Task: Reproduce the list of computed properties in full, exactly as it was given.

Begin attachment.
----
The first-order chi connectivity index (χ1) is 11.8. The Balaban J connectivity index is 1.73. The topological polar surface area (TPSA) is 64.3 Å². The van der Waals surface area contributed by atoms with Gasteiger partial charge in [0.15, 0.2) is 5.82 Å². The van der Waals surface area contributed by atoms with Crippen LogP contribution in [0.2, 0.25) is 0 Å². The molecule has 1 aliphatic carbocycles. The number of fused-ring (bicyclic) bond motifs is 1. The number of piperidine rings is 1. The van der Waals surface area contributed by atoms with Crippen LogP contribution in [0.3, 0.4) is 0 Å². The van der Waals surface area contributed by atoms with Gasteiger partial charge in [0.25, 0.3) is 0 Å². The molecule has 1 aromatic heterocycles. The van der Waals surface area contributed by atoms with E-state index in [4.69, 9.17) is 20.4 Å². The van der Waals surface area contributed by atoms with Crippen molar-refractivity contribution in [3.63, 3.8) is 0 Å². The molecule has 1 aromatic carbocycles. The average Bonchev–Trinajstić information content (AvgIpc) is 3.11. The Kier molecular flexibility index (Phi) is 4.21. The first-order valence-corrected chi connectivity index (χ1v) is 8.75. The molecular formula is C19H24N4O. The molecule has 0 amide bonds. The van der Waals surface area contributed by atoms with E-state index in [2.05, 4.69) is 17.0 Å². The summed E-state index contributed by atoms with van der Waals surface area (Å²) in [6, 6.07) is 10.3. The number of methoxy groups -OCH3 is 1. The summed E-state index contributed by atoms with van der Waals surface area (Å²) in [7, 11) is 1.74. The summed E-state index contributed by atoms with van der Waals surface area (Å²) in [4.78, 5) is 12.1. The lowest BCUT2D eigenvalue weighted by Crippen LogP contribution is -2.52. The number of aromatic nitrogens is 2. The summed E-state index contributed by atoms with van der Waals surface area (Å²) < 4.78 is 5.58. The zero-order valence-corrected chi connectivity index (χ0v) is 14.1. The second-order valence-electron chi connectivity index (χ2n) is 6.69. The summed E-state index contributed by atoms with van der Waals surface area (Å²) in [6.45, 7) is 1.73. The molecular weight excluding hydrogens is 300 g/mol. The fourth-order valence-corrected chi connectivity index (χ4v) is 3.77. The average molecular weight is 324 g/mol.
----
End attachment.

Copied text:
The first-order chi connectivity index (χ1) is 11.8. The Balaban J connectivity index is 1.73. The topological polar surface area (TPSA) is 64.3 Å². The van der Waals surface area contributed by atoms with Gasteiger partial charge in [0.15, 0.2) is 5.82 Å². The van der Waals surface area contributed by atoms with Crippen LogP contribution in [0.2, 0.25) is 0 Å². The molecule has 1 aliphatic carbocycles. The number of fused-ring (bicyclic) bond motifs is 1. The number of piperidine rings is 1. The van der Waals surface area contributed by atoms with Crippen LogP contribution in [0.3, 0.4) is 0 Å². The van der Waals surface area contributed by atoms with Gasteiger partial charge in [0.25, 0.3) is 0 Å². The molecule has 1 aromatic heterocycles. The van der Waals surface area contributed by atoms with E-state index in [4.69, 9.17) is 20.4 Å². The van der Waals surface area contributed by atoms with Crippen molar-refractivity contribution in [3.63, 3.8) is 0 Å². The molecule has 1 aromatic carbocycles. The average Bonchev–Trinajstić information content (AvgIpc) is 3.11. The Kier molecular flexibility index (Phi) is 4.21. The first-order valence-corrected chi connectivity index (χ1v) is 8.75. The molecular formula is C19H24N4O. The molecule has 0 amide bonds. The van der Waals surface area contributed by atoms with E-state index in [2.05, 4.69) is 17.0 Å². The summed E-state index contributed by atoms with van der Waals surface area (Å²) in [6, 6.07) is 10.3. The number of methoxy groups -OCH3 is 1. The summed E-state index contributed by atoms with van der Waals surface area (Å²) in [7, 11) is 1.74. The summed E-state index contributed by atoms with van der Waals surface area (Å²) in [4.78, 5) is 12.1. The lowest BCUT2D eigenvalue weighted by Crippen LogP contribution is -2.52. The number of aromatic nitrogens is 2. The summed E-state index contributed by atoms with van der Waals surface area (Å²) < 4.78 is 5.58. The zero-order valence-corrected chi connectivity index (χ0v) is 14.1. The second-order valence-electron chi connectivity index (χ2n) is 6.69. The summed E-state index contributed by atoms with van der Waals surface area (Å²) in [6.45, 7) is 1.73. The molecular weight excluding hydrogens is 300 g/mol. The fourth-order valence-corrected chi connectivity index (χ4v) is 3.77. The average molecular weight is 324 g/mol.